We’ve seen a flood of new devices enter the market to harvest bone marrow stem cells. Any of which, if they actually worked, would be game changing for what we do, as obtaining 2-3 times as many stem cells from the same bone marrow aspiration (BMA) volume would be great for our patients. However, so far we’ve been disappointed. In the meantime I’ve detected a type of scientific problem in all of the studies performed on these devices that is a deal breaker and invalidates all of the manufacturers studies I’ve seen. Let’s call it a “false equivalence” logical fallacy.
Bone marrow aspirates have been taken the same way for many years. A trocar is inserted into the bone and the “aspirate” is obtained via a syringe which looks like thick blood. We’ve known since the 90s that the best practice way to do this procedure to optimize stem cell yield is to aspirate smaller volumes from multiple sites. This must be performed under imaging guidance to make sure that all of the right spots are hit. The biggest problem recently has been the “experts” hired by the companies that make automated centrifuges to isolate stem cells didn’t get the memo. Hence we have hundreds of physicians who have been trained the wrong way — to draw one large pull of marrow from a single site. Why? It’s easier for the doctor, but regrettably it’s bad for the patient as it virtually assures that there will be far fewer stem cells for treatment. In addition, many physicians have been trained that it’s OK to do this blind.
Enter a new breed of expensive and fancy bone marrow harvest devices. Given that the concept behind the trocar hasn’t really been updated since the turn of the last century, there would seem to be a tremendous opportunity for innovation and new disruptive technologies. We certainly would welcome the idea that a well designed device (doohickey) could allow us to harvest many more stem stem cells. The companies that make these devices have also lined up doctors to endorse their products, pretty much par for the course for any new medical device, as physicians are generally as susceptible to personality marketing as any lay person. Unlike these doctors, we of course test all claims that manufacturers make in our own lab before we reccomend any new device to our network physicians, as we’ve seen many instances where what the manufacturer claims and reality seem only to be distantly related.
We’ve now tested many different methods and a a few new devices for harvesting marrow, comparing these against our standard best practices marrow draw (multiple sites, low volume under imaging guidance). So far, the new devices have failed to impress. Why? Well, in hind sight it’s easy to see how the manufacturer’s claims from all of these devices have the same issue which causes them to fail once they get into real world clinic testing. This is where the “false equivalence” logical fallacy comes in.
False equivalence – describing a situation of logical and apparent equivalence, when in fact there is none. In this case, the manufacturers fund a study to compare their device to a really bad, below standard of care bone marrow draw. These trials fall into two categories of poor comparison: a single high volume draw or a multi-site draw performed blind without guidance. Since these types of stem cell harvests are guaranteed to reduce stem cell yield per cc of marrow aspirate, the comparison to the device looks great, as the device doesn’t make that mistake. Hence the manufacturer claims that the new device gets 2-4X the number of stem cells when compared to the old fashioned bone marrow draw using the trocar. However, when we compare the device against a more sophisticated standard of care draw technique, we don’t see a big difference in the number of stem cells being harvested. The manufacturer is shocked, when he or she shouldn’t be, as the device has never before had to beat a properly performed draw.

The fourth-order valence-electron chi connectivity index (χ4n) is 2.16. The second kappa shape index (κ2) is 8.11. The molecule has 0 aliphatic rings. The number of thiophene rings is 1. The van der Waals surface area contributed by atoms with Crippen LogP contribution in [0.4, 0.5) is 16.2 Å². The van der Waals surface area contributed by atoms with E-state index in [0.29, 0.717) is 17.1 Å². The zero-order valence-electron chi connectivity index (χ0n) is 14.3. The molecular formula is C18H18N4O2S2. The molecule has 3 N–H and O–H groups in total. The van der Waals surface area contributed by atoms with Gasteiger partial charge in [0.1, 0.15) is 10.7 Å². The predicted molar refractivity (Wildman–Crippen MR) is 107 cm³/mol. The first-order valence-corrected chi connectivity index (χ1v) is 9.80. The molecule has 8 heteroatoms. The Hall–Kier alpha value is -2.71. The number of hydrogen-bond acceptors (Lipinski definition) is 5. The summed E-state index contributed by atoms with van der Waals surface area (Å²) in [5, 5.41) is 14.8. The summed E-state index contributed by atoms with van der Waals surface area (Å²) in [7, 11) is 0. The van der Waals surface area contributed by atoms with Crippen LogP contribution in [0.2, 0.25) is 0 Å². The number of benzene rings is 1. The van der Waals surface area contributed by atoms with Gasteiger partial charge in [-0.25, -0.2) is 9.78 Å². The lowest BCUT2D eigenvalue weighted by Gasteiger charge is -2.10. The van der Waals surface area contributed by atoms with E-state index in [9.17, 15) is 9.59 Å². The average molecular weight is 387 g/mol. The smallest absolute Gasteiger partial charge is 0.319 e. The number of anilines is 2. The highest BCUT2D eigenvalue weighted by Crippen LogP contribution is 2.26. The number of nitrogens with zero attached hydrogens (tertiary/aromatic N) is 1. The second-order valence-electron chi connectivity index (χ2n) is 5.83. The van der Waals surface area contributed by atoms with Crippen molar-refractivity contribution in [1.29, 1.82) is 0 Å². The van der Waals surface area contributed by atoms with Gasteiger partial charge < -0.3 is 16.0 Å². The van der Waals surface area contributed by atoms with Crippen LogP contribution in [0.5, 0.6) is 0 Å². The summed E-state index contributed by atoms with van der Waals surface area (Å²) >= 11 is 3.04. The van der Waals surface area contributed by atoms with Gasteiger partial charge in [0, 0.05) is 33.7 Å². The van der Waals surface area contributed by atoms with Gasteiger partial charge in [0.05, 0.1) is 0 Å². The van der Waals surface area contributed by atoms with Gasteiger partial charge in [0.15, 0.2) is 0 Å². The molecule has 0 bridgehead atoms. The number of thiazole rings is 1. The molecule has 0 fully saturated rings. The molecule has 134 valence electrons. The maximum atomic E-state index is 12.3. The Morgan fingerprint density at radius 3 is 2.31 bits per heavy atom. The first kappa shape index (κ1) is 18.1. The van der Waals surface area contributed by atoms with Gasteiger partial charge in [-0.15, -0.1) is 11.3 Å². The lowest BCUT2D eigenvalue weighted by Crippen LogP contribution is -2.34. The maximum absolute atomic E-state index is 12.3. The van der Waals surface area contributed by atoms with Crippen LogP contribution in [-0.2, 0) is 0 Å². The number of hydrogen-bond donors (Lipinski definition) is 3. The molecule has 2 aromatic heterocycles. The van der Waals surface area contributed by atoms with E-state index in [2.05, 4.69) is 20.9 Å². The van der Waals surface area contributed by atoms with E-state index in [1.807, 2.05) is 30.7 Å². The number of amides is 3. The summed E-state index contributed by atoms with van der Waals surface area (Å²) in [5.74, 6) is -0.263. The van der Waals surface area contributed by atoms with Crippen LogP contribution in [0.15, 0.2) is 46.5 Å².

The upshot? I think most manufacturers and designers of these devices aren’t very experienced in bone marrow aspiration, hence I don’t think any of them are consciously trying to deceive. I think they just don’t know any better and may have consulted physicians who aren’t schooled in the newer and more reliable ways of harvesting bone marrow stem cells. Hence, they are thrilled when they see their device beat the snot out of the stem cell numbers obtained by the single site (below standard of care) or blind draw. They then spend gobs of money patenting, prototyping, approving, manufacturing, and marketing these fancy devices. The slick videos they use for marketing look fantastic, but in the end, so far all of the devices we have tested have failed against a high standard of care draw, carefully performed under imaging guidance using an inexpensive disposable trocar. So here’s my challenge to all BMA “doohickey” manufacturers. If you think you have a device that can beat the pants off our standard of care BMA, you sample the devices and we’ll test your device at our expense for 4-5 patients. Given that we’ll test the output with inversion microscopy, nucleated cell counts, flow cytometry, and CFUs/total MSC count-this is about $10,000 in testing that will cost you nothing. The goal? Much like the man versus machine tests of the early 20th century, we would welcome a better stem cell harvest mousetrap! However, to date, we have yet to actually see one!